Can any civilian adopt army/police trained dogs?
Wooow, so meaning question: Can any civilian adopt army police trained dogs?TOP 22 TIPS TO TRAIN YOUR DOG3?Hi friends,I had 6 years in dog training and let me share some useful dog traiining tips as below.I hope you enjoy it.1. Weight WatchingIf you are worried that your puppy might gain too much weight because of the extra treats, you can use a portion of his daily food ration as part of his training treats.2. Ring the Changes?Always use a good variety of treats, as this will keep your dog interested, and means you can use different types of food at different times in your trainiing. In general, treats are useful for calmer, slower exercises, where you want your dog to stay relaxed, and toys/games are useful for more energetic exercises, such as recall, where the dog comes running to you. You can enjoy a great game together, which will really make your dog's effort worthwhile, and encourage him to want to be with you?3. Brain training method:Brain Training for Dogs is an ebook and online training program that aims to develop the dogs brain to increase focus and ability to understand commands.It's based on the premise that a dog is not intentionally disobedient but too distracted to follow commands.After signing up, you receive a PDF for the main book, the bonus book, and access to the member section of the website. This is where you can find all the videos.The book starts with an introduction into force-free training methods. Every exercise is based on these principles. This section really opened our eyes to how we have been trying to train before.After the theory come the practical exercises. There are 21 different "brain training" games that you can teach your dog. We found it really easy to play these games. Each is described in-depth and illustrated with a video.More details: Brain training method4. Tell Him What You Want Him to DoThere is nothing inherently wrong with telling your dog “no,” except that it doesn’t give him enough information. Instead of telling your dog “no,” tell him what you want him to do. Dogs don’t generalize well, so if your dog jumps up on someone to say hello and you say no, he may jump higher or he may jump to the left side instead of the right. A better alternative would be to ask him to “sit.” Tell him what you want him to do in order to avoid confusion.5. Be ConsistentWhenever you’re traiining your dog, it’s important to get as many family members involved as possible so everyone’s on the same page. If you are telling your dog “off” when he jumps on the couch and someone else is saying “down,” while someone else is letting him hang out up there, how on earth is he ever going to learn what you want? Consistency will be the key to your success.6. Have Realistic ExpectationsChanging behavior takes time. You need to have realistic expectations about changing your dog’s behavvior as well as how long it will take to change behavviors that you don’t like. Often behaviors which are “normal” doggie behavviors will take the most time such as barking, digging and jumping. You also need to consider how long your dog has rehearsed the behaviior. For example, if you didn’t mind that your dog jumped up on people to say hi for the last seven years and now you decide that you don’t want him to do that anymore, that behaviior will take a much longer time to undo than if you had addressed it when he was a pup. Remember it’s never too late to change the behaviior some will just take longer than others.7. Don’t Underethe Benefits of Feeding a High Quality FoodFeed your dog a high-quality diet with appropriate amounts of protein. If your dog spends most of his days lounging in your condo, don’t feed him food with a protein level that is ideal for dogs who herd sheep all day. The money that you will spend on feeding an appropriate quality food will often be money that you save in vet bills later on. I recommend you always check with your veterinarian for the right diet for your dog.8. You Get What You Reinforce ‡ Not Necessarily What You WantIf your dog exhibits a behaviior you don’t like, there is a strong likelihood that it’s something that has been reinforced before. A great example is when your dog brings you a toy and barks to entice you to throw it. You throw the toy. Your dog has just learned that barking gets you to do what he wants. You say “no,” and he barks even more. Heaven forbid you give in and throw the toy now? Why? Because you will have taught him persistence pays off. Before you know it you’ll have a dog that barks and barks every time he wants something. The solution? Ignore his barking or ask him to do something for you (like “sit”) before you throw his toy.9. Bribery vs. RewardThe idea of using treats to traiin is often equated with bribery. Truthfully, dogs do what works. If using treats gets them to do what you want, then why not? You can also use the world around you as a reinforcement. Every interaction you have with your dog is a learning opportunity, so when you think about it, you probably don’t use food very often except during active trraining sessions. So why does your dog continue to hang out? Because you reinforce him with praise, touch, games and walks. Just remember, the behaviior should produce the treat, the treat should not produce the behaviior.10. FreedomLet your new dog gradually earn freedom throughout your home. A common error that many pet parents make is giving their new dog too much freedom too soon. This can easily lead to accidents relating to house trraining and destructive chewing. So, close off doors to unoccupied rooms and use baby gates to section off parts of the house, if necessary. One of the best ways to minimize incidents is to keep your dog tethered to you in the house and by using a crate or doggie safe area when you can’t actively supervise him.11. Plan AheadPlan exactly what you're going to teach your puppy, and practise without him first of all. This may sound weird, but if you make sure you know what you're doing, and you've gone through the motions physically first, before bringing in your puppy, you'll be less likely to confuse him, or get confused yourself? Don't do too much at once - keeping it simple means your puppy can be confident and get it right. You can then progress slowly, but surely?12. Location, LocationStart your trraining sessions in a calm place you're both very familiar with, so you can both concentrate without too many distractions.13. Motivate and RewardAlways have a reward your puppy will really want and enjoy, this will help to motivate him to find out what he needs to do to earn it, and means he'll always really enjoy the session. Choose something he loves, whether that is food or toys. If you're using food, try cutting your chosen treat into small pieces about the size of a fingernail and count them out into 10s, so you can be sure to give your dog a break after every set of 10 practices?14. Listen to Your DogLearn to listen to your dog. If your dog appears to be uncomfortable meeting another dog, animal or person, don’t insist that he say hello. He’s telling you that he isn’t comfortable for a reason, and you should respect that. Forcing the issue can often result in bigger problems down the line.15. Be Generous with Your AffectionMost people don’t have a problem being very clear about when they are unhappy with their dogs, but, they often ignore the good stuff. Big mistake? Make sure you give your dog lots of attention when he’s doing the right thing. Let him know when he’s been a good boy. That’s the time to be extra generous with your attention and praise. It’s even okay to be a little over the top.16. Does He Really Like It?Just because the bag says “a treat all dogs love” doesn’t mean your dog will automatically love it. Some dogs are very selective about what they like to eat. Soft and chewy treats are usually more exciting for your dog than hard and crunchy treats. Keep your eyes open for what he enjoys.17. Set up his private den.He needs "a room of his own." From the earliest possible moment give your pup or dog his own, private sleeping place that's not used by anyone else in the family, or another pet. He'll benefit from short periods left alone in the comfort and safety of his den. Reward him if he remains relaxed and quiet. His den, which is often a crate, will also be a valuable tool for house trraining.18. Help him relax when he comes home.When your puppy gets home, give him a warm hot water bottle and put a ticking clock near his sleeping area. This imitates the heat and heartbeat of his litter mates and will soothe him in his new environment. This may be even more important for a new dog from a busy, loud shelter who's had a rough time early on. Whatever you can do to help him get comfortable in his new home will be good for both of you.19. Teach him to come when called.Come Jasper? Good boy? Teaching him to come is the command to be mastered first and foremost. And since he'll be coming to you, your alpha status will be reinforced. Get on his level and tell him to come using his name. When he does, make a big deal using positive reinforcement. Then try it when he's busy with something interesting. You'll really see the benefits of perfecting this command early as he gets older.20. Reward his good behavior.Reward your puppy or dog's good behavior with positive reinforcement. Use treats, toys, love, or heaps of praise. Let him know when's he's getting it right. Likewise, never reward bad behaviour, it'll only confuse him.21. Take care of the jump up.Puppies love to jump up in greeting. Don't reprimand him, just ignore his behavior and wait 'til he settles down before giving positive reinforcement. Never encourage jumping behavior by patting or praising your dog when he's in a "jumping up" position. Turn your back on him and pay him no attention.22. Teach him on "dog time."Puppies and dogs live in the moment. Two minutes after they've done something, it's forgotten about. When he's doing something bad, try your chosen traiining technique right away so he has a chance to make the association between the behavior and the correction. Consistent repetition will reinforce what's he's learned.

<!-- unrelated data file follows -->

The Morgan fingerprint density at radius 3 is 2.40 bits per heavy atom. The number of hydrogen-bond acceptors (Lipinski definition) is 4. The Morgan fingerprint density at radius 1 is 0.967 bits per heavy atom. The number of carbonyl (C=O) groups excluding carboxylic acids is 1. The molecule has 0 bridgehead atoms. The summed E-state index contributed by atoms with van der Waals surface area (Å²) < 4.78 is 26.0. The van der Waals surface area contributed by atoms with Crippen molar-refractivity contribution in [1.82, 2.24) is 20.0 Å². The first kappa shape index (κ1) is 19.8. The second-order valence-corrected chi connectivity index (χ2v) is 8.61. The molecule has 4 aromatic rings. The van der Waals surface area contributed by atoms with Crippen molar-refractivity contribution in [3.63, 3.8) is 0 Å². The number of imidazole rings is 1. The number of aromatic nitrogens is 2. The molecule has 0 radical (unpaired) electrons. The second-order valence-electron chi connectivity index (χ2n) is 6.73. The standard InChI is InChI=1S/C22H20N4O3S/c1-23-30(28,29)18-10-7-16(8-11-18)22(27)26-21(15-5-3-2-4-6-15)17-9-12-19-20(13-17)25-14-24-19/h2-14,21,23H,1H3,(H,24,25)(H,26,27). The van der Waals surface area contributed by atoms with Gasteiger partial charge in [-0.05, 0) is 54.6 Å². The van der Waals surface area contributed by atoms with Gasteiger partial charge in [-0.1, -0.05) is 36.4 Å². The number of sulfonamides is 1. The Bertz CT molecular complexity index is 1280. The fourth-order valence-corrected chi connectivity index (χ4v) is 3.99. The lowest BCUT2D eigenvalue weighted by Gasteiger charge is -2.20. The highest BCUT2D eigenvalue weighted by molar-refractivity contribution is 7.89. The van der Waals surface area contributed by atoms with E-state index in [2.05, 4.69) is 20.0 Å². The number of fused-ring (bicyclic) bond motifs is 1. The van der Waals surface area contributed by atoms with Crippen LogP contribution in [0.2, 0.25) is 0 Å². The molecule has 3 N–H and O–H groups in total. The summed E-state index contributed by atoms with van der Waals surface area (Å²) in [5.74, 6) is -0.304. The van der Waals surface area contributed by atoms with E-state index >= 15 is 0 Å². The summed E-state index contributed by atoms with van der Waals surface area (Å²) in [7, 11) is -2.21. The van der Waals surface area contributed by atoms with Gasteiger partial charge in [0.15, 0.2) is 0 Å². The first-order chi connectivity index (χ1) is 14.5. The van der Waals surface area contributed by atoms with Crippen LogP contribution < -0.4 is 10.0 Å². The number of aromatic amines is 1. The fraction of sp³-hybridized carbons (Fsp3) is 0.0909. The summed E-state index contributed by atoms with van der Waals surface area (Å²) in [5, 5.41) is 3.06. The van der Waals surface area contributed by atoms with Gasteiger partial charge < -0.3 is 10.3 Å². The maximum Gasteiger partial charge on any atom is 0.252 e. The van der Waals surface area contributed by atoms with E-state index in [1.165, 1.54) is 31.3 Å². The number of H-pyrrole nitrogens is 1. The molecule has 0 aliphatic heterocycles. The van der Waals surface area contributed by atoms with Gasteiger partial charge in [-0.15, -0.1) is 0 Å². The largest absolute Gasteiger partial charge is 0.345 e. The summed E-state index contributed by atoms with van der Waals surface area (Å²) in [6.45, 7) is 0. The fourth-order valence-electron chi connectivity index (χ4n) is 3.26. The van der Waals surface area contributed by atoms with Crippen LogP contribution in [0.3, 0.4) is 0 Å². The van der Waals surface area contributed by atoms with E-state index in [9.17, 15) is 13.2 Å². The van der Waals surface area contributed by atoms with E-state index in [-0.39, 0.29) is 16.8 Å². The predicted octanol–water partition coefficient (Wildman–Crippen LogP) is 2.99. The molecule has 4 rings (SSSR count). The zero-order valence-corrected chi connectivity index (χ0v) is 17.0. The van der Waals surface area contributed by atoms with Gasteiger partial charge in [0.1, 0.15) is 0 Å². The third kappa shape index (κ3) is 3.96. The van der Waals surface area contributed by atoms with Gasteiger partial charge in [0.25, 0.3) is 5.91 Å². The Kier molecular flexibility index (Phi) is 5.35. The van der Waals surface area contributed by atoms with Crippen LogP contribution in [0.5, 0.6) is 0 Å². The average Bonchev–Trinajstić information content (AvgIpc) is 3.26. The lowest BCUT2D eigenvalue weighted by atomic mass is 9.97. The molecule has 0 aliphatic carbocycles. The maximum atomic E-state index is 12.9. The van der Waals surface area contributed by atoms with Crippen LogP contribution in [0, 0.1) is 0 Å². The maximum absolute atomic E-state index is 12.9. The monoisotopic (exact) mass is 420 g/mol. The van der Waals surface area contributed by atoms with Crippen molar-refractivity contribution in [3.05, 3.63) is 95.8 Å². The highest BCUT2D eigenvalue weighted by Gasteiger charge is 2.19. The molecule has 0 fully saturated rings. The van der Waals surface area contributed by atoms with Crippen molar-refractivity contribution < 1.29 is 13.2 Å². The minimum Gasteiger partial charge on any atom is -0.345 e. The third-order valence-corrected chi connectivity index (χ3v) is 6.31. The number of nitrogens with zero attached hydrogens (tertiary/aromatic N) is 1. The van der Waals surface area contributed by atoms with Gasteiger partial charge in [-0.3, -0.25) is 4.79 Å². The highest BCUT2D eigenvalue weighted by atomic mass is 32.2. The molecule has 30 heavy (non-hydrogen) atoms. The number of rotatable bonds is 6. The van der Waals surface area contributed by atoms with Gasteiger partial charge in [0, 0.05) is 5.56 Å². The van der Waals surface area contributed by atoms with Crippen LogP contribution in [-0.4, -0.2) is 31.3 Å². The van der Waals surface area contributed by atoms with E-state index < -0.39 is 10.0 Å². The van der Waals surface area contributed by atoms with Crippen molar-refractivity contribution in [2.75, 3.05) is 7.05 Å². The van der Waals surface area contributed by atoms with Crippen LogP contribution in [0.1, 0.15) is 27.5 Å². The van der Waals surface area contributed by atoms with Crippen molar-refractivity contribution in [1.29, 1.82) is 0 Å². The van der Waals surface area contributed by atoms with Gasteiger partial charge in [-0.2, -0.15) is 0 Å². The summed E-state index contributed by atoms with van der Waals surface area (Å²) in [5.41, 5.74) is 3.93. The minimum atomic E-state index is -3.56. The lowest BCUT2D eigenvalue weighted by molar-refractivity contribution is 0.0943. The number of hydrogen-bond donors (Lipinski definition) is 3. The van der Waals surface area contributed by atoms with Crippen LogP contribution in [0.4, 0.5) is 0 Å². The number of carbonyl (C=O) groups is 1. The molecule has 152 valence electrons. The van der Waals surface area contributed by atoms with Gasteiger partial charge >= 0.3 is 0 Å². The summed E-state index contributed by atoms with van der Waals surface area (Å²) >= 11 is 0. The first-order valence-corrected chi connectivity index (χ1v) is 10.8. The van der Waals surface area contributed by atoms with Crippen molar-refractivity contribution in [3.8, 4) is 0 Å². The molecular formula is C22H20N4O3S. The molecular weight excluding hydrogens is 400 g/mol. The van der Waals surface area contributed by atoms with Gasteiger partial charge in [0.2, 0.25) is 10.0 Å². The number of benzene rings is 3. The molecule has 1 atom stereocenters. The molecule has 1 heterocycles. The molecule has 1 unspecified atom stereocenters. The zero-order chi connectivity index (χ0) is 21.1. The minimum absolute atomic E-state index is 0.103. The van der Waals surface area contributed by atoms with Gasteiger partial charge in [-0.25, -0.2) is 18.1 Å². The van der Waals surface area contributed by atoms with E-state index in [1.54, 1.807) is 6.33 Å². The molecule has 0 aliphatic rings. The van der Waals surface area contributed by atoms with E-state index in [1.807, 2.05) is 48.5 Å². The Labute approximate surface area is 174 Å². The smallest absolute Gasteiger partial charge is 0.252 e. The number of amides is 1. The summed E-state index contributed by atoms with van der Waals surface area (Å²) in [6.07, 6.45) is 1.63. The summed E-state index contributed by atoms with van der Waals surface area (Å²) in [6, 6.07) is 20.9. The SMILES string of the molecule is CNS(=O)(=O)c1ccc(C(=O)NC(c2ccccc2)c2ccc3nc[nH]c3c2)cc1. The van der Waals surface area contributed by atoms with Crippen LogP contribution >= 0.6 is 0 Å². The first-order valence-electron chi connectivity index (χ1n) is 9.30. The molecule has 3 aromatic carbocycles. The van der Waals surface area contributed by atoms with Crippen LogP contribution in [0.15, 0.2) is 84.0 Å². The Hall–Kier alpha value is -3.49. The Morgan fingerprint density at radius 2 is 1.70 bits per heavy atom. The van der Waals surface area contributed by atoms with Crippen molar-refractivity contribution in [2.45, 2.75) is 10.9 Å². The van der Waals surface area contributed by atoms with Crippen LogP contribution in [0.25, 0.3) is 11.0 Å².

How old is the average police dog, when retired?
I am doubtful that hard statistics exist here, because other than having to share information systems, agencies are pretty independent - there is no national registry of service dog data that I know of. However, after perusing several FAQ pages of K-9 units within police departments across the country, it seems the range is around 7-9 years of age, of course, this is all dependent upon the condition of the individual dogs. While a department obviously wants to extract as much service from canine officers as possible (after spending 10-20K on procurement and training), they have very demanding jobs, bouncing from tracking to drug searches to suspect engagement and back again.The decision to retire a dog will be made between the handling officer, his or her sergeant, and pertinent command staff - but it will always represent what is, in good faith, perceived as the best interest of the dog. Fielding a diseased or injured dog doesn't do anybody any favors, it's cruel and not worth getting it or a human officer killed, money be damned. Whenever the dog is unable to perform to standard, whether it's three or eleven, the retirement discussion will commence...but this typically seems to happen between seven and nine years of age.